Well, that's all for now. Again, I am working on a book review post that should (hopefully) be up soon. But I'm really busy, because my dad and older brother are in New Mexico ( many awesome birds there) at Philmont Scout Ranch with my brother's Boy Scout troop, so I'm helping my mom take care of my little brothers.
But anyway, I hope all of you have an awesome 4th of July (if you're American) and a great summer!

Monday, April 22, 2013

A Random Contemplation

It seems whenever I come back from birding somewhere; be it my backyard, a park, or anywhere; someone always asks me "See anything good?". My reply is usually "Well, I saw *insert list of species here*." I never actually answer the question.
But what makes a bird a 'good bird'?

The Pink-footed Goose is considered a good bird in America. Whenever one gets blown over here, people come from all over the country to see it. But in Europe, the Pink-footed Goose is considered a pest.
It's the same the other way around. If, say, an American Robin got blown over to England, the poor thing would be mobbed by birders lugging hundreds of pounds of optics just to get a look at a bird we Americans dismiss as 'just a robin'. So I guess location is one of the ingredients in the 'good bird formula'.

Another ingredient, I think, has to do with the personal experience of a birder. When I had just started birding, any bird was good. I would spend hours watching chickadees at the feeder, and I distinctly remember running out in my pajamas in the freezing cold to see Piliated Woodpeckers chase each other around a tree trunk. Of course, I was six years old, but I'm sure every beginning birder has moments similar to that. And of course, if the bird is a lifer, it is most definitely a good bird.

If a good bird is defined by its location and its observer's experience, then isn't every bird a good bird somewhere, and to someone?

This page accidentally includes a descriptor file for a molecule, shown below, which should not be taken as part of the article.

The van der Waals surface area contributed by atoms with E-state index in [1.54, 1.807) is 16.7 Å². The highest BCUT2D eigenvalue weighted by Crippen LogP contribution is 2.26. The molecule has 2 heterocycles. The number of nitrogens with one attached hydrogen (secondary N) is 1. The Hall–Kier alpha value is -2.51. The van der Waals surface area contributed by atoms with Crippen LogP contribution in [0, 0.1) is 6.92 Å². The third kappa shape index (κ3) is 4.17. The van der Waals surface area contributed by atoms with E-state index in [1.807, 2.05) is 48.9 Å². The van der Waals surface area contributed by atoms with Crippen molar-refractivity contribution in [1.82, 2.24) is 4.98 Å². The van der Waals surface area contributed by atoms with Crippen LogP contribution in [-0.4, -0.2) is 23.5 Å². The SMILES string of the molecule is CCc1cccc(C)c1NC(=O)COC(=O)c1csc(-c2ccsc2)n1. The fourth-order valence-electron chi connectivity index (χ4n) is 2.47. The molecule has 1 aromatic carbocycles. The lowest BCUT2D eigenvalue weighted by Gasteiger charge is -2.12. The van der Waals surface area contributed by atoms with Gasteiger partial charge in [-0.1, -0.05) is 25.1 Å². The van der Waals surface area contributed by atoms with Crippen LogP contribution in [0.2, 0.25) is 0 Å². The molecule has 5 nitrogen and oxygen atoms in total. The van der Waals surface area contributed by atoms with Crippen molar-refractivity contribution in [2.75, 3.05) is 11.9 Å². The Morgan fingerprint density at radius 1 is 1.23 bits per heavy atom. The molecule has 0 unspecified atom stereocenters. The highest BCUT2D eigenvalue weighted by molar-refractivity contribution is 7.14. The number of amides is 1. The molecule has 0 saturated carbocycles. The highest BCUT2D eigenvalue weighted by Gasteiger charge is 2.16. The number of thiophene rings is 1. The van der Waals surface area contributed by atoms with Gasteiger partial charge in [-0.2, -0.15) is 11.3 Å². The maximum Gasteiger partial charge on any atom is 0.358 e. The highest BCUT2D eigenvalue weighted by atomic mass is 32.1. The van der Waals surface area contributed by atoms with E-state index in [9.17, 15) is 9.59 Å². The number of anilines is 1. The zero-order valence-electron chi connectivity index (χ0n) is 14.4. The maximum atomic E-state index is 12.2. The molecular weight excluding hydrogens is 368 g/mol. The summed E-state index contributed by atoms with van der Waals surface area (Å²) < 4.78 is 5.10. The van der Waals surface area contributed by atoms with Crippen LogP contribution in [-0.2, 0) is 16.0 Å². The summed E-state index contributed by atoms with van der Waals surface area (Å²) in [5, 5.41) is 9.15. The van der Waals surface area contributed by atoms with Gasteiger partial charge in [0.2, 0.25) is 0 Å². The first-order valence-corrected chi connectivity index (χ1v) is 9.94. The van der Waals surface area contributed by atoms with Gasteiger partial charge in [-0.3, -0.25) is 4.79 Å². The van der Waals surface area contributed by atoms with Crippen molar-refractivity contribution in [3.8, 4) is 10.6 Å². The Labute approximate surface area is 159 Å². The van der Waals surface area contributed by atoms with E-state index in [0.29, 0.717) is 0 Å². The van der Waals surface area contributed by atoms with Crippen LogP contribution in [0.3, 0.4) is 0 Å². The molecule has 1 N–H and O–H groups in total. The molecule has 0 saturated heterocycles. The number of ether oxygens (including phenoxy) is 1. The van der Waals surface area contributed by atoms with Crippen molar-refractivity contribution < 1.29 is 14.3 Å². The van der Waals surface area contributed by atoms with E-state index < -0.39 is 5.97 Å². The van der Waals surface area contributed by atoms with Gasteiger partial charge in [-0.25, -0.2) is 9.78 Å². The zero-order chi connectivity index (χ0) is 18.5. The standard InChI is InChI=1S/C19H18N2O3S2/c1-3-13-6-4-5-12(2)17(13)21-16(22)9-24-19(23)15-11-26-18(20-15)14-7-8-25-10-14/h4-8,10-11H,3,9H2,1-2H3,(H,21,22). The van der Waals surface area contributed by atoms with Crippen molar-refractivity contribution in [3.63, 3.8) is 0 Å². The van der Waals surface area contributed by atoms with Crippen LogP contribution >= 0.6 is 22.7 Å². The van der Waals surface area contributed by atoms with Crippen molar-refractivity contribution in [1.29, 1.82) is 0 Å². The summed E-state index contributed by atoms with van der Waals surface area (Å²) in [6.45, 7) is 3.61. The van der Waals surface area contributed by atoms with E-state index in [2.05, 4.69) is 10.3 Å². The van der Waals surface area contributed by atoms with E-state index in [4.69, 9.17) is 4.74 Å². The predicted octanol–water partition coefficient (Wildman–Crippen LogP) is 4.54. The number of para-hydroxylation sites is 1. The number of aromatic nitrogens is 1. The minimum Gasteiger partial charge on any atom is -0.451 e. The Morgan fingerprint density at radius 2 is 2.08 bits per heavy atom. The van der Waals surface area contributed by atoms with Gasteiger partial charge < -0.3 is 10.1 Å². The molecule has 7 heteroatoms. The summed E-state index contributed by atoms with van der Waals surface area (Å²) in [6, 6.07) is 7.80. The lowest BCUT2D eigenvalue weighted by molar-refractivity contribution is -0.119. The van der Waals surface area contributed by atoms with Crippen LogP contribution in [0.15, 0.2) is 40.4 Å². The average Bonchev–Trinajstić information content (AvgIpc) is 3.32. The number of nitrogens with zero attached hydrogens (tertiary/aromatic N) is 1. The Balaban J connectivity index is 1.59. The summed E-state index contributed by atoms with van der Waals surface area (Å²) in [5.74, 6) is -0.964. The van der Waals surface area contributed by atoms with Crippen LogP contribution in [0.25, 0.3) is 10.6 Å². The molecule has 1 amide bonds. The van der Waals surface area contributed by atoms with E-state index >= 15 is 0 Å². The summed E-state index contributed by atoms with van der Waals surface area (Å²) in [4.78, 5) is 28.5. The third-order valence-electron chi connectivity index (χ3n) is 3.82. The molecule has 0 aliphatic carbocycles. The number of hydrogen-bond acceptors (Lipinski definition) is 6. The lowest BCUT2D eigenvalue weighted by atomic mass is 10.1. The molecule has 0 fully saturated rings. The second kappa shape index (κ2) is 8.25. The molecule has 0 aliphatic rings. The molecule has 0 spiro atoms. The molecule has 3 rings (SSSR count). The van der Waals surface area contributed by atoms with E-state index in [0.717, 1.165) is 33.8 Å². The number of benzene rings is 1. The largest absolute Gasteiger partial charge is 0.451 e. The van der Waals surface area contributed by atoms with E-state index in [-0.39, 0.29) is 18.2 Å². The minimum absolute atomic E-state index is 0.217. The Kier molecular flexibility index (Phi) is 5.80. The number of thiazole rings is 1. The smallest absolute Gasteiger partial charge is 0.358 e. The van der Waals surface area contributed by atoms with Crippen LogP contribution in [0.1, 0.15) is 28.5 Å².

There are, of course, some birds that are always good, regardless of where they are or the number of times you've seen them. The Spoon-billed Sandpiper, for example. There are so few left that whenever one is seen it's an amazing find.
The definition of a good bird is more complicated than I thought.

Friday, April 19, 2013

The Case of the Missing Chickens

On Monday, April 8, something strange happened. I went out to open the door of the chicken coop to let the chickens out, just like I do every morning. But when I got there, I found the door already open. Maybe I had forgotten to shut it the previous evening. That would be bad, as leaving the door wide open leaves the chickens vulnerable to foxes, raccoons, possums, etc.  Upon looking inside, I saw that something had apparently taken advantage of that.
All 32 chickens were gone, and there were black feathers everywhere. But only a few of our chickens were black, so this doesn't make sense. Plus, how could one animal eat 32 chickens? We don't have coyotes in our neighborhood, so none of the animals here hunt in packs. We searched the whole yard, but didn't find any other evidence.

The chicken coop.

A few days later, my dad was working in the garden and found a hole with feathers in it. These feathers were barred black and white; presumably from a Domonique chicken, which we had several of. It looked as if something, maybe a fox, had buried a chicken there and come back for it later. Not long after, we found more evidence that seemed to point to a fox.
The fence in the back corner of the chickens' yard was bent, and a hole was dug under it. It certainly looked like a fox had done it.